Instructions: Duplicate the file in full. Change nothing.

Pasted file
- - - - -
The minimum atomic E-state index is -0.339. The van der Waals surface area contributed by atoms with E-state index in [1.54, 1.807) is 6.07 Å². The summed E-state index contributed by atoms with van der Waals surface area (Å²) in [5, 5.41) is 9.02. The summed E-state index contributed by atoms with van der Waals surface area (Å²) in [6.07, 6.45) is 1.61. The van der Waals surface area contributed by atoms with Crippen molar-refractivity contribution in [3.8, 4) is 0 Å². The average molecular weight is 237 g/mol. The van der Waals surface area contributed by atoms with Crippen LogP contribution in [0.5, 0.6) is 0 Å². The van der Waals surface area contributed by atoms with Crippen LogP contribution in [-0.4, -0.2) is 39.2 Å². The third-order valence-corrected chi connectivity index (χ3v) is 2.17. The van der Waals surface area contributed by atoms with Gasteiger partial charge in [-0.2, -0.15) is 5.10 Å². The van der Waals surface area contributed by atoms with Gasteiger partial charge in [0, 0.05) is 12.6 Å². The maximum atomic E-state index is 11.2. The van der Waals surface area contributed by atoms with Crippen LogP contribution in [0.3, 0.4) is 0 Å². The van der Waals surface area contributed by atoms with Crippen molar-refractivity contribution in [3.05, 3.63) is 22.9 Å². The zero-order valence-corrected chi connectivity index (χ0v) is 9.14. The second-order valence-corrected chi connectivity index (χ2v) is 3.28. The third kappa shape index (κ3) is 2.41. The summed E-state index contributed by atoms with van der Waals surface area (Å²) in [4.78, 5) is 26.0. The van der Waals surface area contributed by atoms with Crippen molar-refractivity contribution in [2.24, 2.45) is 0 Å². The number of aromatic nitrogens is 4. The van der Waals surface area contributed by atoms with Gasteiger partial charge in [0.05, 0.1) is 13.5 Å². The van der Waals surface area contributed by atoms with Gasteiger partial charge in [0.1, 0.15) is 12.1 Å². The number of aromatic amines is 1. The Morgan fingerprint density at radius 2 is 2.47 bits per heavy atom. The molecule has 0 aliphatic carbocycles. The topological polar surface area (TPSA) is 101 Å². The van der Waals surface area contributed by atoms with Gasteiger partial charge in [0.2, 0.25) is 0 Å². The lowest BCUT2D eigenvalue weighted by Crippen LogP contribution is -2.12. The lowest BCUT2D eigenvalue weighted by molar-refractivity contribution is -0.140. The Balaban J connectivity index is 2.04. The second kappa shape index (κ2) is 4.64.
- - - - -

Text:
The minimum atomic E-state index is -0.339. The van der Waals surface area contributed by atoms with E-state index in [1.54, 1.807) is 6.07 Å². The summed E-state index contributed by atoms with van der Waals surface area (Å²) in [5, 5.41) is 9.02. The summed E-state index contributed by atoms with van der Waals surface area (Å²) in [6.07, 6.45) is 1.61. The van der Waals surface area contributed by atoms with Crippen molar-refractivity contribution in [3.8, 4) is 0 Å². The average molecular weight is 237 g/mol. The van der Waals surface area contributed by atoms with Crippen LogP contribution in [0.5, 0.6) is 0 Å². The van der Waals surface area contributed by atoms with Crippen LogP contribution in [-0.4, -0.2) is 39.2 Å². The third-order valence-corrected chi connectivity index (χ3v) is 2.17. The van der Waals surface area contributed by atoms with Gasteiger partial charge in [-0.2, -0.15) is 5.10 Å². The van der Waals surface area contributed by atoms with Gasteiger partial charge in [0, 0.05) is 12.6 Å². The maximum atomic E-state index is 11.2. The van der Waals surface area contributed by atoms with Crippen LogP contribution in [0.3, 0.4) is 0 Å². The van der Waals surface area contributed by atoms with Crippen molar-refractivity contribution in [3.05, 3.63) is 22.9 Å². The zero-order valence-corrected chi connectivity index (χ0v) is 9.14. The second-order valence-corrected chi connectivity index (χ2v) is 3.28. The third kappa shape index (κ3) is 2.41. The summed E-state index contributed by atoms with van der Waals surface area (Å²) in [4.78, 5) is 26.0. The van der Waals surface area contributed by atoms with Crippen molar-refractivity contribution in [2.24, 2.45) is 0 Å². The number of aromatic nitrogens is 4. The van der Waals surface area contributed by atoms with Gasteiger partial charge in [0.05, 0.1) is 13.5 Å². The van der Waals surface area contributed by atoms with Gasteiger partial charge in [0.1, 0.15) is 12.1 Å². The number of aromatic amines is 1. The Morgan fingerprint density at radius 2 is 2.47 bits per heavy atom. The molecule has 0 aliphatic carbocycles. The topological polar surface area (TPSA) is 101 Å². The van der Waals surface area contributed by atoms with Gasteiger partial charge in [0.2, 0.25) is 0 Å². The lowest BCUT2D eigenvalue weighted by Crippen LogP contribution is -2.12. The lowest BCUT2D eigenvalue weighted by molar-refractivity contribution is -0.140. The Balaban J connectivity index is 2.04. The second kappa shape index (κ2) is 4.64.